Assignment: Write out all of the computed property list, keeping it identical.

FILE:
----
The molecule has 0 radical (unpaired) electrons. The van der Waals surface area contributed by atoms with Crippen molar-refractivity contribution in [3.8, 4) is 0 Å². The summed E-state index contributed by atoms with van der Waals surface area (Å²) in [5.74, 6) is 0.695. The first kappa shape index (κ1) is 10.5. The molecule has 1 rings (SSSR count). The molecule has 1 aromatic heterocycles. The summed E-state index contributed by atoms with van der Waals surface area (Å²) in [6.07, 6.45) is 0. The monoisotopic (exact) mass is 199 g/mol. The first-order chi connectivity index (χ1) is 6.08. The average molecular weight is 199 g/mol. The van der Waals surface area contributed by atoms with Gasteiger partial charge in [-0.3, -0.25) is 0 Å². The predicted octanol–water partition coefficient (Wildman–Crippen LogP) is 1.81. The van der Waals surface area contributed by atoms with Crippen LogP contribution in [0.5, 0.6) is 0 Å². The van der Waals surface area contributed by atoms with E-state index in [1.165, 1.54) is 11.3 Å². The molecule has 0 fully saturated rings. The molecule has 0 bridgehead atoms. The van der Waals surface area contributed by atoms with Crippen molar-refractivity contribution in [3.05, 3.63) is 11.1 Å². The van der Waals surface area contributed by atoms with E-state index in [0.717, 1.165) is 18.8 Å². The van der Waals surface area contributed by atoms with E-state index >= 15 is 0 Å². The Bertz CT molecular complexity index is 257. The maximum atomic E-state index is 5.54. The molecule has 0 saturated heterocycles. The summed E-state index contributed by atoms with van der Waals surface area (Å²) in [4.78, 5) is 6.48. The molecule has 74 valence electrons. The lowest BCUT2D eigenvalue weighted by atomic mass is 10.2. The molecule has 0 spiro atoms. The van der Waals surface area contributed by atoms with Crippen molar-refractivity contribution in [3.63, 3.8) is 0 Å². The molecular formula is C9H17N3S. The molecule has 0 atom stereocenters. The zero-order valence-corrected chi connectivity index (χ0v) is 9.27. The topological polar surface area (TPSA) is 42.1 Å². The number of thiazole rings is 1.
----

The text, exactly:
The molecule has 0 radical (unpaired) electrons. The van der Waals surface area contributed by atoms with Crippen molar-refractivity contribution in [3.8, 4) is 0 Å². The summed E-state index contributed by atoms with van der Waals surface area (Å²) in [5.74, 6) is 0.695. The first kappa shape index (κ1) is 10.5. The molecule has 1 rings (SSSR count). The molecule has 1 aromatic heterocycles. The summed E-state index contributed by atoms with van der Waals surface area (Å²) in [6.07, 6.45) is 0. The monoisotopic (exact) mass is 199 g/mol. The first-order chi connectivity index (χ1) is 6.08. The average molecular weight is 199 g/mol. The van der Waals surface area contributed by atoms with Gasteiger partial charge in [-0.3, -0.25) is 0 Å². The predicted octanol–water partition coefficient (Wildman–Crippen LogP) is 1.81. The van der Waals surface area contributed by atoms with Crippen LogP contribution in [0.5, 0.6) is 0 Å². The van der Waals surface area contributed by atoms with E-state index in [1.165, 1.54) is 11.3 Å². The molecule has 0 fully saturated rings. The molecule has 0 bridgehead atoms. The van der Waals surface area contributed by atoms with Crippen molar-refractivity contribution in [3.05, 3.63) is 11.1 Å². The van der Waals surface area contributed by atoms with E-state index in [0.717, 1.165) is 18.8 Å². The van der Waals surface area contributed by atoms with E-state index >= 15 is 0 Å². The Bertz CT molecular complexity index is 257. The maximum atomic E-state index is 5.54. The molecule has 0 saturated heterocycles. The summed E-state index contributed by atoms with van der Waals surface area (Å²) in [4.78, 5) is 6.48. The molecule has 74 valence electrons. The lowest BCUT2D eigenvalue weighted by atomic mass is 10.2. The molecule has 0 spiro atoms. The van der Waals surface area contributed by atoms with Crippen molar-refractivity contribution in [3.63, 3.8) is 0 Å². The molecular formula is C9H17N3S. The molecule has 0 atom stereocenters. The zero-order valence-corrected chi connectivity index (χ0v) is 9.27. The topological polar surface area (TPSA) is 42.1 Å². The number of thiazole rings is 1.